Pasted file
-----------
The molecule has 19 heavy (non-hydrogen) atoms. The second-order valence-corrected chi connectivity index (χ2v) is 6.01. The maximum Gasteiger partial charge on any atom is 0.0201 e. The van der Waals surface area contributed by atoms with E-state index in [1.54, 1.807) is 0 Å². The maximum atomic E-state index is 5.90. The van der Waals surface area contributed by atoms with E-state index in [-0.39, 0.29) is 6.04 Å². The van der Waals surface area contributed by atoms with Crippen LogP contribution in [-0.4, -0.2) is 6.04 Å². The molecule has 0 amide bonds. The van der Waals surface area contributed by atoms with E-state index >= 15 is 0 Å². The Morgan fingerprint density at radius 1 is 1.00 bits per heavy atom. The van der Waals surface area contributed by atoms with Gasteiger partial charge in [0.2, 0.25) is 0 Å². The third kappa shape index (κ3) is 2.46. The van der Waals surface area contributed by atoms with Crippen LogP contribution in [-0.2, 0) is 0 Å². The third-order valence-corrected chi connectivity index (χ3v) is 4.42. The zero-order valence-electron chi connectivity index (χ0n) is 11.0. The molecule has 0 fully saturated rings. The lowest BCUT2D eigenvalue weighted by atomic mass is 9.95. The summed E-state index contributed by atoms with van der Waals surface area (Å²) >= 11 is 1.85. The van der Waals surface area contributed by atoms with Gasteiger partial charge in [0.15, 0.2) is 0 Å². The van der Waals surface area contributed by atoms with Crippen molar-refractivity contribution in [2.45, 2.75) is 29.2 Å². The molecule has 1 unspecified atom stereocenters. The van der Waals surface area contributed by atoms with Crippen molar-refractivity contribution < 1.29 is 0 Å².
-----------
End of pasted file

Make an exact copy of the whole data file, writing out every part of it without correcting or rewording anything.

The molecule has 19 heavy (non-hydrogen) atoms. The second-order valence-corrected chi connectivity index (χ2v) is 6.01. The maximum Gasteiger partial charge on any atom is 0.0201 e. The van der Waals surface area contributed by atoms with E-state index in [1.54, 1.807) is 0 Å². The maximum atomic E-state index is 5.90. The van der Waals surface area contributed by atoms with E-state index in [-0.39, 0.29) is 6.04 Å². The van der Waals surface area contributed by atoms with Crippen LogP contribution in [-0.4, -0.2) is 6.04 Å². The molecule has 0 amide bonds. The van der Waals surface area contributed by atoms with E-state index >= 15 is 0 Å². The Morgan fingerprint density at radius 1 is 1.00 bits per heavy atom. The van der Waals surface area contributed by atoms with Gasteiger partial charge in [0.2, 0.25) is 0 Å². The third kappa shape index (κ3) is 2.46. The van der Waals surface area contributed by atoms with Crippen LogP contribution in [-0.2, 0) is 0 Å². The third-order valence-corrected chi connectivity index (χ3v) is 4.42. The zero-order valence-electron chi connectivity index (χ0n) is 11.0. The molecule has 0 fully saturated rings. The lowest BCUT2D eigenvalue weighted by atomic mass is 9.95. The summed E-state index contributed by atoms with van der Waals surface area (Å²) >= 11 is 1.85. The van der Waals surface area contributed by atoms with Gasteiger partial charge in [0.15, 0.2) is 0 Å². The van der Waals surface area contributed by atoms with Crippen molar-refractivity contribution in [2.45, 2.75) is 29.2 Å². The molecule has 1 unspecified atom stereocenters. The van der Waals surface area contributed by atoms with Crippen molar-refractivity contribution < 1.29 is 0 Å².